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Barrister
Barrister, Attorney
Category: Legal
Satisfied Customers: 33781
Experience:  15 yrs practice, Civil, Criminal, Domestic, Realtor, Landlord 26 yrs
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I signed a 2 year lease Aug 2012 in a duplex in Los Angeles

Customer Question

I signed a 2 year lease Aug 2012 in a duplex in Los Angeles with three law students living updstairs. One month after I moved in the law students moved out and 3 students moved in that "party" all night. then 2 months ago, the landlord put the duplex for sale, had open houses, many items were stolen during these open houses and they come and go without any notice. I want to give 30 days notice due to feeling like I've lost my right to quiet enjoyment, break my lease and leave the premises clean and ready to re-rent. Is this possible without being sued for the last year on my lease?
Submitted: 3 years ago.
Category: Legal
Expert:  Barrister replied 3 years ago.
Hello and welcome! My name is XXXXX XXXXX I will try my level best to help with your situation or get you to someone who can.
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Is this possible without being sued for the last year on my lease?
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Yes, it is entirely possible that the landlord won't decide to pursue you for the remainder of the lease if you give him notice and then move out. But from a purely legal perspective, this is still a breach of the lease contract and he could do so.
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However, if the landlord or the realtors are entering your dwelling with less than 24 hours notice, then he is violating the law as well as violating your right to "exclusive use and possession" as well as "quiet enjoyment" of the premises which are rights inherent in any lease. This is under CA Civil Code 1954.
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So in your letter terminating your tenancy, you could cite repeated violations of the Code above and mention that this has violated your rights as I mentioned above.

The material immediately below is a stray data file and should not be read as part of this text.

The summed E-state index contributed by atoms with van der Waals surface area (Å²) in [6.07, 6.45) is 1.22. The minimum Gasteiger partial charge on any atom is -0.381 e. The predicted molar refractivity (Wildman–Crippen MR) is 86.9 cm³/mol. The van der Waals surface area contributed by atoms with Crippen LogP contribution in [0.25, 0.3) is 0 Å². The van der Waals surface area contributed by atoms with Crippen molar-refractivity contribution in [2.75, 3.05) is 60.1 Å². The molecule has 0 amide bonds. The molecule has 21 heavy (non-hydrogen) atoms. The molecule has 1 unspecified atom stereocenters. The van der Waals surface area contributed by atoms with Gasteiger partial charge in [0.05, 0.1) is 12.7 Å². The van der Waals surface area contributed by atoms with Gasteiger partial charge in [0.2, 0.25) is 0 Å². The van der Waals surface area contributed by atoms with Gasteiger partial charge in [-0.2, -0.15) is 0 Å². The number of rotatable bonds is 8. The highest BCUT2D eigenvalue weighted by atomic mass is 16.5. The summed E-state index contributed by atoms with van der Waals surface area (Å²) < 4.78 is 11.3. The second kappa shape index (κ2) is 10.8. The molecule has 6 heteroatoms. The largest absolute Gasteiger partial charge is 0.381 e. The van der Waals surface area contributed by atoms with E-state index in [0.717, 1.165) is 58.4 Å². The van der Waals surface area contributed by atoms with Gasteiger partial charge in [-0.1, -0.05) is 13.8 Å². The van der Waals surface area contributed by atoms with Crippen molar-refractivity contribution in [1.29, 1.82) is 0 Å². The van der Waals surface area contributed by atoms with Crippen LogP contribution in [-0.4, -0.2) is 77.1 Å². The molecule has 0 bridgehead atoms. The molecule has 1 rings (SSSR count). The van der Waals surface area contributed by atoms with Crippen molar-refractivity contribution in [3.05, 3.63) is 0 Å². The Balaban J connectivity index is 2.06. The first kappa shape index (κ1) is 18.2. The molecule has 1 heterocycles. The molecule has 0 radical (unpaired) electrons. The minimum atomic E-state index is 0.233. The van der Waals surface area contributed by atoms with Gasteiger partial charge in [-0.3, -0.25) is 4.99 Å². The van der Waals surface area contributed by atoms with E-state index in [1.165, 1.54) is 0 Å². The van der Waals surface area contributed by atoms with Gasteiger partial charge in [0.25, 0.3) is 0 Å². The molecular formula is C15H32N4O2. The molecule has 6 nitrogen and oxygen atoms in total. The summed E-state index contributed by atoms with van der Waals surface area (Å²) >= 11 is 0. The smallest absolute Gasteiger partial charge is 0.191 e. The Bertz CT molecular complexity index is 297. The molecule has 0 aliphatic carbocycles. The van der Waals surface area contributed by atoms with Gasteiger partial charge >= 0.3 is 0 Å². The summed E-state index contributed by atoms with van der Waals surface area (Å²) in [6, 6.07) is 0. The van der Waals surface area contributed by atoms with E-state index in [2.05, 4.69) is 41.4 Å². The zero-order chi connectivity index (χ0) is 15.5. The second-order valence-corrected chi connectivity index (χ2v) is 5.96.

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That might give the landlord concerns that you had already talked to an attorney and were advised that you could break the lease due to those violations. Keeping that in mind, he may just decide to try and keep your deposit and not pursue the matter further.
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Is any of this guaranteed?...no. But having been a landlord for over 24 years myself, I can tell you that landlords are more prone to let a tenant go if they think they have contacted an attorney and know their legal rights...
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Thanks
Barrister
Expert:  Barrister replied 3 years ago.

Hello again,

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I noticed you rated my service as "bad" and am a little confused.

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Did you have further questions or need clarification on my answer?

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I am sorry if my answer wasn't what you had hoped to hear, but please understand that I do have an ethical and professional obligation to provide customers with legally correct answers, even when an answer is not favorable to the customer..

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Thanks

Barrister

Customer: replied 3 years ago.

I will hire a local attorney

Expert:  Barrister replied 3 years ago.
That might be your best option as a local attorney would be able to send the letter on your behalf and potentially scare the landlord into not pursuing the matter.
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Thanks
Barrister

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